Mailman Sentenced To Six Months In Prison For Failing To Deliver 44,900 Pieces Of Mail

You know that feeling you get when you see the day’s mail is just a collection of junk — circulars, promotional postcards and credit card offers? One mailman felt that same frustration, only it just made him want to not have to deliver all that stuff and just hide it in his dead mother’s home and a storage facility — about 44,900 pieces of it, all told.

“He wanted to speed up his route,” the city police captain who arrested him last year in a western Kentucky town tells The Courier-Journal. “I think he was lazy.”

The mail carrier had been working for five years when he was arrested on a tip from the owner of the storage facility where he was stashing much of the mail. The owner saw crates inside labeled “U.S. Posal Service” and called both the cops and the postmaster.

Police first found mail in his mother’s house and said that the man insisted that was the only mail he stashed, when that wasn’t true. Officials also said he destroyed about 1,000 additional pieces — most of which were advertising circulars.

But his lawyer said the man was going through a divorce, had kids to take care of and would simply “store” his mail if he couldn’t finish delivering it.

“It’s not that he was stealing anything from it,” his lawyer said, pointing out that that’s just a small part of the 1.2 million pieces he was responsible for. So… the odds are supposed to be in his favor?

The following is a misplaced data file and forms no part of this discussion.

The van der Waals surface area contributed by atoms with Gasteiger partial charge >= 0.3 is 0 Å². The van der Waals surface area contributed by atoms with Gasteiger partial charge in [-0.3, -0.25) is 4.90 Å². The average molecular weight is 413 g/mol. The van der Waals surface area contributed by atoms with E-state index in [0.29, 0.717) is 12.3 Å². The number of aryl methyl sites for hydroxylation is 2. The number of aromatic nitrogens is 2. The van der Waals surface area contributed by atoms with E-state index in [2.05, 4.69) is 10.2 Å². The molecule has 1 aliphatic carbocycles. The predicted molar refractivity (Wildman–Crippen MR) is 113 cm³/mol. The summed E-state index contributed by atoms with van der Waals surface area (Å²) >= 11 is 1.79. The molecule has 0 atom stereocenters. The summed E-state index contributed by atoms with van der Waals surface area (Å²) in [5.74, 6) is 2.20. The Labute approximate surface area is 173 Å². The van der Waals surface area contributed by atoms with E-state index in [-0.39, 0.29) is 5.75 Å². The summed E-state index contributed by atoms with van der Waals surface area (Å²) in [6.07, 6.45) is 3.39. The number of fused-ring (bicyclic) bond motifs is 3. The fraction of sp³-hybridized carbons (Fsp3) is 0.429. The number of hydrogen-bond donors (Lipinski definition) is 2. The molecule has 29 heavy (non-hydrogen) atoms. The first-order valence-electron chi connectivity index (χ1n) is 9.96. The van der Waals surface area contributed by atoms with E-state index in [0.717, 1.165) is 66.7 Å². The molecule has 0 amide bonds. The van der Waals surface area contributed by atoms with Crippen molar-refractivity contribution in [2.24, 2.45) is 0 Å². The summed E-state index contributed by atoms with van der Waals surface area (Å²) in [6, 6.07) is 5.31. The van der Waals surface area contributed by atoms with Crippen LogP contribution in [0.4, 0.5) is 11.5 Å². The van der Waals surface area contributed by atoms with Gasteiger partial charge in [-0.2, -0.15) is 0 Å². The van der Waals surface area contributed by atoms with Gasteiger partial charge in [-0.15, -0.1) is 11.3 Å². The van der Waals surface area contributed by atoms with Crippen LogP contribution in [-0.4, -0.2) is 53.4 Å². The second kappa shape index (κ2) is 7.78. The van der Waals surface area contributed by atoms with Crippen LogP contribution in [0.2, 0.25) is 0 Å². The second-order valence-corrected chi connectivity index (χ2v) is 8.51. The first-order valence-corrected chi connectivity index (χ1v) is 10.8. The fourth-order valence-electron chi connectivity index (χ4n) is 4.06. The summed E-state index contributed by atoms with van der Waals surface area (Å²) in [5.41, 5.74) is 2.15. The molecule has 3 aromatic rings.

For his two years of dumping and destroying mail, he was sentenced by the chief U.S. district judge to six months in jail as well as six months on home incarceration.

He would’ve likely gotten a two-year sentence under federal sentencing guidelines, but the judge said he didn’t steal from the mail and only a few of his 250 recipients on his route lost money. He’s also ordered to pay $14,808 in restitution to local residents, a bank and two other businesses for their losses.

A spokeswoman for the U.S. Postal Service, said, “We take the sanctity of the U.S. mail very seriously and the Postal Inspection Service and the Office of Inspector General prosecute to the fullest extent of the law anyone who violates that trust.”

And yes, everyone is calling this guy Newman, because:

Kentucky mailman hid mail in dead mom’s house [The Courier-Journal]